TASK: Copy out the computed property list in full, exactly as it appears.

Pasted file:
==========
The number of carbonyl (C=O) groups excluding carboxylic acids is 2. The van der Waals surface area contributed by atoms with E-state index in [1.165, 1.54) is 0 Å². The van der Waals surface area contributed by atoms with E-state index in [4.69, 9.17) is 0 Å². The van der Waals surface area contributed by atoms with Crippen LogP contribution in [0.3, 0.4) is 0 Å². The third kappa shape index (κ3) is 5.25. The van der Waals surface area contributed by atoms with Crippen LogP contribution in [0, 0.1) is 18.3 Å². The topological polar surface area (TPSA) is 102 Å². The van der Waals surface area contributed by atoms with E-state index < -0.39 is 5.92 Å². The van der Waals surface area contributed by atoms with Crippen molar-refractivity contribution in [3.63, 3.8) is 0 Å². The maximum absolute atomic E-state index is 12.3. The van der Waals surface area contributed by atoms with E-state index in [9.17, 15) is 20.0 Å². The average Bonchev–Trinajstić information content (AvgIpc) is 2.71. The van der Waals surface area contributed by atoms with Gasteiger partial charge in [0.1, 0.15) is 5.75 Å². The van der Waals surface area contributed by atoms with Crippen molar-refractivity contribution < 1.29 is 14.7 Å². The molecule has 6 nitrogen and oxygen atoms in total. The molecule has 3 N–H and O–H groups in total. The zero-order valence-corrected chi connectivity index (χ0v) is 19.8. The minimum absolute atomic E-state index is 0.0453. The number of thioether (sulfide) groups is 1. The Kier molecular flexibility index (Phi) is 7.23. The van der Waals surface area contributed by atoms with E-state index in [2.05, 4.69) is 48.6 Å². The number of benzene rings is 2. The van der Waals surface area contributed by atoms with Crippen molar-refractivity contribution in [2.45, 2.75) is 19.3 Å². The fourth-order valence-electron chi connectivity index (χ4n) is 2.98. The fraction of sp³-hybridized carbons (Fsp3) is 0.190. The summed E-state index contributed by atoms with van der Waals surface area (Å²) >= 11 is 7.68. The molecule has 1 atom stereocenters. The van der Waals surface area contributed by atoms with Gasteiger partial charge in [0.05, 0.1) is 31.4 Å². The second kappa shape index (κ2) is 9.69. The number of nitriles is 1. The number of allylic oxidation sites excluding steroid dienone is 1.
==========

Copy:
The number of carbonyl (C=O) groups excluding carboxylic acids is 2. The van der Waals surface area contributed by atoms with E-state index in [1.165, 1.54) is 0 Å². The van der Waals surface area contributed by atoms with E-state index in [4.69, 9.17) is 0 Å². The van der Waals surface area contributed by atoms with Crippen LogP contribution in [0.3, 0.4) is 0 Å². The third kappa shape index (κ3) is 5.25. The van der Waals surface area contributed by atoms with Crippen LogP contribution in [0, 0.1) is 18.3 Å². The topological polar surface area (TPSA) is 102 Å². The van der Waals surface area contributed by atoms with E-state index < -0.39 is 5.92 Å². The van der Waals surface area contributed by atoms with Crippen molar-refractivity contribution in [3.63, 3.8) is 0 Å². The maximum absolute atomic E-state index is 12.3. The van der Waals surface area contributed by atoms with E-state index in [9.17, 15) is 20.0 Å². The average Bonchev–Trinajstić information content (AvgIpc) is 2.71. The van der Waals surface area contributed by atoms with Gasteiger partial charge in [0.1, 0.15) is 5.75 Å². The van der Waals surface area contributed by atoms with Crippen molar-refractivity contribution < 1.29 is 14.7 Å². The molecule has 6 nitrogen and oxygen atoms in total. The molecule has 3 N–H and O–H groups in total. The zero-order valence-corrected chi connectivity index (χ0v) is 19.8. The minimum absolute atomic E-state index is 0.0453. The number of thioether (sulfide) groups is 1. The Kier molecular flexibility index (Phi) is 7.23. The van der Waals surface area contributed by atoms with E-state index in [2.05, 4.69) is 48.6 Å². The number of benzene rings is 2. The van der Waals surface area contributed by atoms with Crippen molar-refractivity contribution in [2.45, 2.75) is 19.3 Å². The fourth-order valence-electron chi connectivity index (χ4n) is 2.98. The fraction of sp³-hybridized carbons (Fsp3) is 0.190. The summed E-state index contributed by atoms with van der Waals surface area (Å²) >= 11 is 7.68. The molecule has 1 atom stereocenters. The van der Waals surface area contributed by atoms with Gasteiger partial charge in [0.05, 0.1) is 31.4 Å². The second kappa shape index (κ2) is 9.69. The number of nitriles is 1. The number of allylic oxidation sites excluding steroid dienone is 1.